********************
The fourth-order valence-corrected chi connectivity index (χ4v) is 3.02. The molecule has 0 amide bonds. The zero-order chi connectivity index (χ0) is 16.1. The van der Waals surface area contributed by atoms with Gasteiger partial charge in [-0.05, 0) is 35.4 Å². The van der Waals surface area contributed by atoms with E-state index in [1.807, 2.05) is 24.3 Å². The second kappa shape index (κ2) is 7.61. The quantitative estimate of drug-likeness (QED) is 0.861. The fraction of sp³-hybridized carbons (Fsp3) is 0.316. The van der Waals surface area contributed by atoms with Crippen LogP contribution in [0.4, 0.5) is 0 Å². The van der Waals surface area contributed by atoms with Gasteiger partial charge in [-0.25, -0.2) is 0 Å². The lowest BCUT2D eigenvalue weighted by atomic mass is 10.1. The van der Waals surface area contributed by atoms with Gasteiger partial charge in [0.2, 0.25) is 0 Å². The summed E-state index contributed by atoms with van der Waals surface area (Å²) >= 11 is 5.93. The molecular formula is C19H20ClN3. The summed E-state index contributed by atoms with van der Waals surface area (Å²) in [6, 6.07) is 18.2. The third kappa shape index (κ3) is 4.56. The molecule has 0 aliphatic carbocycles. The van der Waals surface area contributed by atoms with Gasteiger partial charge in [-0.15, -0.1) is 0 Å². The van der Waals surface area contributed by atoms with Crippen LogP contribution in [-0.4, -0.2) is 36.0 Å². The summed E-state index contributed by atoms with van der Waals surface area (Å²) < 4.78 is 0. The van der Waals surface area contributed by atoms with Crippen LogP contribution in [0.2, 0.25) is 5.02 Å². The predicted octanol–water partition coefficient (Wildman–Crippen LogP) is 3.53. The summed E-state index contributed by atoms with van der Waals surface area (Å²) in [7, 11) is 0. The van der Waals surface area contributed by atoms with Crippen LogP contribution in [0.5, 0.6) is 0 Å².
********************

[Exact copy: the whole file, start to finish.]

The fourth-order valence-corrected chi connectivity index (χ4v) is 3.02. The molecule has 0 amide bonds. The zero-order chi connectivity index (χ0) is 16.1. The van der Waals surface area contributed by atoms with Gasteiger partial charge in [-0.05, 0) is 35.4 Å². The van der Waals surface area contributed by atoms with E-state index in [1.807, 2.05) is 24.3 Å². The second kappa shape index (κ2) is 7.61. The quantitative estimate of drug-likeness (QED) is 0.861. The fraction of sp³-hybridized carbons (Fsp3) is 0.316. The van der Waals surface area contributed by atoms with Crippen LogP contribution in [0.4, 0.5) is 0 Å². The van der Waals surface area contributed by atoms with Gasteiger partial charge in [-0.25, -0.2) is 0 Å². The lowest BCUT2D eigenvalue weighted by atomic mass is 10.1. The van der Waals surface area contributed by atoms with Gasteiger partial charge in [0.2, 0.25) is 0 Å². The summed E-state index contributed by atoms with van der Waals surface area (Å²) >= 11 is 5.93. The molecular formula is C19H20ClN3. The summed E-state index contributed by atoms with van der Waals surface area (Å²) in [6, 6.07) is 18.2. The third kappa shape index (κ3) is 4.56. The molecule has 0 aliphatic carbocycles. The van der Waals surface area contributed by atoms with Gasteiger partial charge in [-0.15, -0.1) is 0 Å². The van der Waals surface area contributed by atoms with Crippen LogP contribution in [-0.4, -0.2) is 36.0 Å². The summed E-state index contributed by atoms with van der Waals surface area (Å²) < 4.78 is 0. The van der Waals surface area contributed by atoms with Crippen LogP contribution in [0.2, 0.25) is 5.02 Å². The predicted octanol–water partition coefficient (Wildman–Crippen LogP) is 3.53. The summed E-state index contributed by atoms with van der Waals surface area (Å²) in [7, 11) is 0. The van der Waals surface area contributed by atoms with Crippen LogP contribution in [0.5, 0.6) is 0 Å².